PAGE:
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Health Policy. 2011 Aug;101(3):220-7. doi: 10.1016/j.healthpol.2010.11.002. Epub 2010 Dec 3.

Where the wicked problems are: the case of mental health.

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1
Cardiff School of Nursing and Midwifery Studies, Cardiff University, Eastgate House, 35-43 Newport Road, Cardiff CF24 0AB, UK. hanniganb@cardiff.ac.uk

Abstract

OBJECTIVE:

To use system ideas and the concept of 'wicked problems' to frame examination of a decade-and-a-half of UK mental health policy.

METHODS:

Theoretically informed policy analysis.

RESULTS:

Modern health care is complex, and mental health care particularly so. In the UK the mental health system has also become a policymaking priority. Features of this system mean that many of the problems policymakers face are of the 'wicked' variety. Wicked problems are resistant. Problem formulations and their solutions are contestable. Solutions which have 'worked' in one setting may not 'work' in another, and evidence to guide change is open to challenge. Actions trigger waves with widespread system consequences. In the case of the UK's mental health field significant shifts have taken place in formulations of 'the problem' to which actions have been directed. These have included assessments of community care failure, formulations emphasising problems with the professions and, most recently, the need for action to promote mental health and wellbeing.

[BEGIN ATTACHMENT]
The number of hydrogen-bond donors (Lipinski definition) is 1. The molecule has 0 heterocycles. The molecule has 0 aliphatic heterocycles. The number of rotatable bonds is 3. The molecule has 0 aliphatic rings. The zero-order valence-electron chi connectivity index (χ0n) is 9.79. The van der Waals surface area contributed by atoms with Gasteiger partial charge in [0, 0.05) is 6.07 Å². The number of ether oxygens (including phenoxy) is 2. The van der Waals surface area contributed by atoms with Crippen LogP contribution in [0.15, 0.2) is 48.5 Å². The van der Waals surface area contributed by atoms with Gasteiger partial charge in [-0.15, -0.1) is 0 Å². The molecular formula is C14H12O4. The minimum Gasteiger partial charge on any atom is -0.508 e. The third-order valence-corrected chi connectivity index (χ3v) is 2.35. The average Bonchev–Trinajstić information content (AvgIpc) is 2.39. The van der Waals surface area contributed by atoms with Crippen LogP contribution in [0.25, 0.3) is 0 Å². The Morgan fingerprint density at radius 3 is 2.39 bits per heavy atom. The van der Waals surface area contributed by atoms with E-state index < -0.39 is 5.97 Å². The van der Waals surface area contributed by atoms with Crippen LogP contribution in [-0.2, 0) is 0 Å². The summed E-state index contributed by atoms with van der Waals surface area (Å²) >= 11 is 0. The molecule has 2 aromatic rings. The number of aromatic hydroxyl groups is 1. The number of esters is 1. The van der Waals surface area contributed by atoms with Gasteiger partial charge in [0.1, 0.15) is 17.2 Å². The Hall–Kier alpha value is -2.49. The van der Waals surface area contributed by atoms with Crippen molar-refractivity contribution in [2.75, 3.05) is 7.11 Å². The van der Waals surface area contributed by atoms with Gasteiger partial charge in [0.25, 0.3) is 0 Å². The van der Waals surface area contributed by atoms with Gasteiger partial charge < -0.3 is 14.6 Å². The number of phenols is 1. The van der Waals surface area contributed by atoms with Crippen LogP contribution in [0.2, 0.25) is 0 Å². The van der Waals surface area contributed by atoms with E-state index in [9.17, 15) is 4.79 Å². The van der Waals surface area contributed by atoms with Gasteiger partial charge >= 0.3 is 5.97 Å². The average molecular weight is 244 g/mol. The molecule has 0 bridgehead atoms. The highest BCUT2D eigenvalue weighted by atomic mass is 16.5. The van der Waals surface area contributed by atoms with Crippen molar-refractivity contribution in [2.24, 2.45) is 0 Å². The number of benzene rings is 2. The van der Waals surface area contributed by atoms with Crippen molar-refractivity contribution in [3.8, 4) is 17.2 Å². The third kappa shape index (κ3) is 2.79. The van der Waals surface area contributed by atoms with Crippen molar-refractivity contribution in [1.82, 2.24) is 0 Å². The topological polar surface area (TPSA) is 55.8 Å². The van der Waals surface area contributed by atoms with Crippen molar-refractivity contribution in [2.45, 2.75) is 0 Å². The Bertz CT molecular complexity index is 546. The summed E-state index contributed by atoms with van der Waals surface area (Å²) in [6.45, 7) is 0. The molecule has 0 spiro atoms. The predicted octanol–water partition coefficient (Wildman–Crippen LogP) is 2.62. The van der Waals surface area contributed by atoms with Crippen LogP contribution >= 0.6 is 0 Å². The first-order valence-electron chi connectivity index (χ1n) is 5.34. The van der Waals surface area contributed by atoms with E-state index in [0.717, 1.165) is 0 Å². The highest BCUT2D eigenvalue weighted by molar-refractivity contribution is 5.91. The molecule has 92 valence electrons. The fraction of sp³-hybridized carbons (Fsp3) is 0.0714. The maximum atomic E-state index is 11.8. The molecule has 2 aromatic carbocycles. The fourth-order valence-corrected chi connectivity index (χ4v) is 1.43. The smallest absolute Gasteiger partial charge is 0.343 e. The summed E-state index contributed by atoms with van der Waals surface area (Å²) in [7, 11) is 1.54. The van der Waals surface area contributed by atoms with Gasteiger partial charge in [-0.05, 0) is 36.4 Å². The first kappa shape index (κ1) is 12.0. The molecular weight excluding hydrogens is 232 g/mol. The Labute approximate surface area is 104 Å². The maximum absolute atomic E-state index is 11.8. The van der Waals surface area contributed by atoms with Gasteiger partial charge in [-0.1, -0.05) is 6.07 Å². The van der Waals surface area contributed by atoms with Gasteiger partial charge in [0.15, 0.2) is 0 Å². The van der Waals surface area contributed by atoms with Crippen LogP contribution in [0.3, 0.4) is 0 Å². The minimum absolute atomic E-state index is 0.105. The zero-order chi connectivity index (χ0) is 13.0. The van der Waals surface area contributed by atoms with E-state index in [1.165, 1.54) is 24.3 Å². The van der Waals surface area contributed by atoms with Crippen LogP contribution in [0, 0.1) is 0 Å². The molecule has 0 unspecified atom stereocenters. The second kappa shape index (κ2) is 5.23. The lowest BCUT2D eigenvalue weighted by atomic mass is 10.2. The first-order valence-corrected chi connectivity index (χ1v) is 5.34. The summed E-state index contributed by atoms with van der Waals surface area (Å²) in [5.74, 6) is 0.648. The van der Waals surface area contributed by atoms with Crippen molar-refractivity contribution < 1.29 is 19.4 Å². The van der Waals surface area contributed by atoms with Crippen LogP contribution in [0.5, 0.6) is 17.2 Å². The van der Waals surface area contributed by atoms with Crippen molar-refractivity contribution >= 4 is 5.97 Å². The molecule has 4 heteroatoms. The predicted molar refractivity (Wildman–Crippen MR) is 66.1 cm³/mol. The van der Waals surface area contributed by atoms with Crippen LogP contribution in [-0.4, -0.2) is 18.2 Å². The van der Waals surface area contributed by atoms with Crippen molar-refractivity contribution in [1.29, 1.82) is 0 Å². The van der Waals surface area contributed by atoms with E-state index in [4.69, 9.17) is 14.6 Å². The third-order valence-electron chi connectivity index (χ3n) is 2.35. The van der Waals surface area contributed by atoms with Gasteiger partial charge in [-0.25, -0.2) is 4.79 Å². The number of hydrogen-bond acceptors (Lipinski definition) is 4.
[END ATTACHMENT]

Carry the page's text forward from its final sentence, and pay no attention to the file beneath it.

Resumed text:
CONCLUSIONS:

In their efforts to secure improvement in a neglected field UK policymakers have unleashed a torrent of top-down actions. Attention needs to be paid to constructing strong, system-wide, partnerships and to examining the cumulative impact of policy actions.

PMID:
21126794
DOI:
10.1016/j.healthpol.2010.11.002
[Indexed for MEDLINE]
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